I can’t see that much relevance in applying Feminism other than to mention that this project does seem to be very much a boys thing. I’m sure every single person I’ve seen talking in favour of it is a man.

I have, however, seen lots of women protesting against it, at various local sites where the rail is going to uproot local communities and destroy local woodlands.

Interactionism and HS2

I don’t think we can understand why this project is going ahead without taking into account the symbolic meaning of it for Boris Johnson and Brexit.

This isn’t just a physical infrastructure project, giving HS2 the green light at this point in British history is also a sign that ‘Britain can go it alone’, that ‘Britain’s building for the future’, that Britains ‘gearing up for business’ – and a whole load of other slogans are no doubt going to be attached to this by the political class for the next decade.

And it’s also a nice little personal legacy for the PM himself.

Postmodernism/ Late Modernism and HS2

On the surface there’s nothing postmodern about it this project – it’s very modern and ‘national’, however if you look into what companies are involved with constructing, and in the future running HS2, this will no doubt be a global effort.

HS2 is also a symbol of divisions in our late modern society – with half the population being against it, the other half being for it. This is hardly promoting value consensus!

One also has wonder whether building better travel connections ‘for business’ makes sense when work is changing so it’s more remote, with more people working from home.

It’s also a reminder of the challenges of politics in a Late Modern age – we simply don’t know whether this will end up being a good investment, but in the context of uncertainty politicians just have to make decisions and stick to them!

In conclusion

I’m sure HS2 is primarily being built so Boris Johnsons’s city buddies can have a better quality of life, it’ll make it feasible for them to buy a nice house up north and a flat in London and then do the Monday to Thursday commute, then go have a nice long weekend up North.

So if you’re looking for an investment, buy a house in Birmingham, Manchester or Leeds now! This isn’t financial advice!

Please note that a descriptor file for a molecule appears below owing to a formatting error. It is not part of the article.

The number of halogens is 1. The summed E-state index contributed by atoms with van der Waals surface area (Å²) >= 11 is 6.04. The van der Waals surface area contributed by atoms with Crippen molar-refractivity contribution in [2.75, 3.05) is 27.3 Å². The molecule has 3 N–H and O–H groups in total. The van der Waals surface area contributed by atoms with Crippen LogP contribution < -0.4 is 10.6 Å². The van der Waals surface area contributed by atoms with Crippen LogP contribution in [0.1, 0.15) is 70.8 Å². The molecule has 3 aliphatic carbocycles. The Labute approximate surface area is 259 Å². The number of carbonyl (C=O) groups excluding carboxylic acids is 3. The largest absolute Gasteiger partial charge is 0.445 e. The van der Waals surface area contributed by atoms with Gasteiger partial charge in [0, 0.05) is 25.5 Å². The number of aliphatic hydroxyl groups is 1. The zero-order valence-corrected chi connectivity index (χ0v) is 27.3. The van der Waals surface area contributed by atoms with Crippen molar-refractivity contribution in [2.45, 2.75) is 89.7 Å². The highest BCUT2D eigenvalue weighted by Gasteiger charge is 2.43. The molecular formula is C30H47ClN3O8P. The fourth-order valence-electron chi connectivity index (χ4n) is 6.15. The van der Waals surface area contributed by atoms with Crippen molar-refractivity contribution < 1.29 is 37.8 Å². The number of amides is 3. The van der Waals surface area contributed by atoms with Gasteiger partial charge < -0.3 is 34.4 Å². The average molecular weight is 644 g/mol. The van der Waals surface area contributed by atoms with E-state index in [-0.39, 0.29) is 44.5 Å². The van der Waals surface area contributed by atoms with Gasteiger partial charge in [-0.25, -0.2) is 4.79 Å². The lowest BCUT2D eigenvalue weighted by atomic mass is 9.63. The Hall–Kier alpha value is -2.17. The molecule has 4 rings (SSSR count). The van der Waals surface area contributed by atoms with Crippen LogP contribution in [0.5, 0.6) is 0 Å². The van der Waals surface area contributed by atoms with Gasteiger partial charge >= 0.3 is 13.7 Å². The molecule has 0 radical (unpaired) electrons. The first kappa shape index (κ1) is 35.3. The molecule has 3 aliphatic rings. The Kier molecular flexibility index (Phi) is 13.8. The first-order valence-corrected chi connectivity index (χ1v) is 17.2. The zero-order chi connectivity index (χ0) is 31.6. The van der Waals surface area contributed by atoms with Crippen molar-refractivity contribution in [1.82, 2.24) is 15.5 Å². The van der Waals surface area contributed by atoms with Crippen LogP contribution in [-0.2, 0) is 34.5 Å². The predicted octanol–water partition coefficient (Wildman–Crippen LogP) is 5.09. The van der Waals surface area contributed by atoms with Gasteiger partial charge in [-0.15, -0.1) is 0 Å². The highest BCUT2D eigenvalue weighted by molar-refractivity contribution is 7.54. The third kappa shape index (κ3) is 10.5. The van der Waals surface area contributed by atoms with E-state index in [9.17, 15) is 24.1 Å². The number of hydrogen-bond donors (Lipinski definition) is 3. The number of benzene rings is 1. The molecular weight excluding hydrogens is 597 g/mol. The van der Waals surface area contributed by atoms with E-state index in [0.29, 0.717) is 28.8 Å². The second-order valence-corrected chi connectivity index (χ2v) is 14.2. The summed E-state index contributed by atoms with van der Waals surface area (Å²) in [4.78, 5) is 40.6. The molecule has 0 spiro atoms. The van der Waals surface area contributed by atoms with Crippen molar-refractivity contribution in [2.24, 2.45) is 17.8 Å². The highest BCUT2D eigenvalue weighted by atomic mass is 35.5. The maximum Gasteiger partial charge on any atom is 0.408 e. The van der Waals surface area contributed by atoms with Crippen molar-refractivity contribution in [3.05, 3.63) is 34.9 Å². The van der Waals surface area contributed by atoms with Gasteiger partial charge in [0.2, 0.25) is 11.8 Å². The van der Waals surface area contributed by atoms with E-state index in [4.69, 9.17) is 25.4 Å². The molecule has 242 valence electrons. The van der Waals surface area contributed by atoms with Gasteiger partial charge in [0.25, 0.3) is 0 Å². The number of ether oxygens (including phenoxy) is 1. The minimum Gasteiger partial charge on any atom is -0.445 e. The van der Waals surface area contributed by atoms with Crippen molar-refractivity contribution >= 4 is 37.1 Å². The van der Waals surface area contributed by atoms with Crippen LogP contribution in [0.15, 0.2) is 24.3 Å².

Sources: find out more

Is poverty a social problem in the UK?

Is poverty a social problem in the UK today?

Whether or not we regard Poverty as a social problem depends on:

  • how we define and measure ‘poverty’
  • the extent to which we think individuals are responsible for their own poverty
  • our perspective on what we think the consequences of other people’s poverty will be for society as a whole
  • Whether we ‘care less’ about other people’s poverty.

In this post I’m going to focus on one definition of poverty: ‘destitution’, as defined by the Joseph Rowntree Foundation (source below)

Is destitution problem in the UK?

The JRF defines destitution as when an individual cannot afford the basic material essentials which are necessary to leading a secure life. These essentials include housing, food, weather appropriate clothing and footwear, heating, electricity and basic toiletries.

According to the Joseph Rowntree Foundation, 1.5 million people in the UK were in ‘destitute’ at some point in 2017, the latest figures available.

It’s worth noting briefly that nearly everyone who was (and probably is currently) destitute was either homeless or in temporary or sheltered accommodation.

Destitution in the UK is a social problem…

If you believe that everyone has the right to the basic material necessities of life, then you’d probably regard the fact of such a huge number of people being destitute as a social problem. This certainly seems to be the view of those at the Joseph Rowntree Foundation.

If you watch the video below in which the JRF define destitution there are lots of references to how it’s not acceptable for people to be destitute today.

If you’re the kind of person that’s upset by other people’s suffering, then you’d probably also regard this number of people as being destitute as a social problem – it doesn’t take that much empathy to realise that the state of destitution is extremely unpleasant.